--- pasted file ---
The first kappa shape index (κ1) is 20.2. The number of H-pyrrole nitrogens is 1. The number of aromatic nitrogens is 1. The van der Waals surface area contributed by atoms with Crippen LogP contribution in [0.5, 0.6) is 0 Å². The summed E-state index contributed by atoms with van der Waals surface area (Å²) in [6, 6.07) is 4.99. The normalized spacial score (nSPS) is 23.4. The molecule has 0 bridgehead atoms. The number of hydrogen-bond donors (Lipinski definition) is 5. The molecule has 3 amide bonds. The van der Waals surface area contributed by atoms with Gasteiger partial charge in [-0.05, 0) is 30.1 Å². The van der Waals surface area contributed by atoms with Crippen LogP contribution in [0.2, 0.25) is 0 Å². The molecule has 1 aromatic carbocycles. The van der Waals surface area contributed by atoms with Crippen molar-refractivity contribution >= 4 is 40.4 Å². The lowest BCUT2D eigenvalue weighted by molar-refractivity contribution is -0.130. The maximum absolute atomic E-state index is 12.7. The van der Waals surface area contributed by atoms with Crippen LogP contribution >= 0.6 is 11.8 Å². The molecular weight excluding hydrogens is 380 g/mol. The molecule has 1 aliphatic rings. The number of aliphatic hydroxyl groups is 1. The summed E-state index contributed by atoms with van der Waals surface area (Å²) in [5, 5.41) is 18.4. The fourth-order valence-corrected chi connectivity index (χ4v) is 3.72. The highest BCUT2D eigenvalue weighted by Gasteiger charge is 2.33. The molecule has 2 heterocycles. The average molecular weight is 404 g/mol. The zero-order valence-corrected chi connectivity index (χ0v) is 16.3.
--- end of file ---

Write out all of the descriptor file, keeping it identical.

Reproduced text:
The first kappa shape index (κ1) is 20.2. The number of H-pyrrole nitrogens is 1. The number of aromatic nitrogens is 1. The van der Waals surface area contributed by atoms with Crippen LogP contribution in [0.5, 0.6) is 0 Å². The summed E-state index contributed by atoms with van der Waals surface area (Å²) in [6, 6.07) is 4.99. The normalized spacial score (nSPS) is 23.4. The molecule has 0 bridgehead atoms. The number of hydrogen-bond donors (Lipinski definition) is 5. The molecule has 3 amide bonds. The van der Waals surface area contributed by atoms with Gasteiger partial charge in [-0.05, 0) is 30.1 Å². The van der Waals surface area contributed by atoms with Crippen LogP contribution in [0.2, 0.25) is 0 Å². The molecule has 1 aromatic carbocycles. The van der Waals surface area contributed by atoms with Crippen molar-refractivity contribution >= 4 is 40.4 Å². The lowest BCUT2D eigenvalue weighted by molar-refractivity contribution is -0.130. The maximum absolute atomic E-state index is 12.7. The van der Waals surface area contributed by atoms with Crippen LogP contribution >= 0.6 is 11.8 Å². The molecular weight excluding hydrogens is 380 g/mol. The molecule has 1 aliphatic rings. The number of aliphatic hydroxyl groups is 1. The summed E-state index contributed by atoms with van der Waals surface area (Å²) in [5, 5.41) is 18.4. The fourth-order valence-corrected chi connectivity index (χ4v) is 3.72. The highest BCUT2D eigenvalue weighted by Gasteiger charge is 2.33. The molecule has 2 heterocycles. The average molecular weight is 404 g/mol. The zero-order valence-corrected chi connectivity index (χ0v) is 16.3.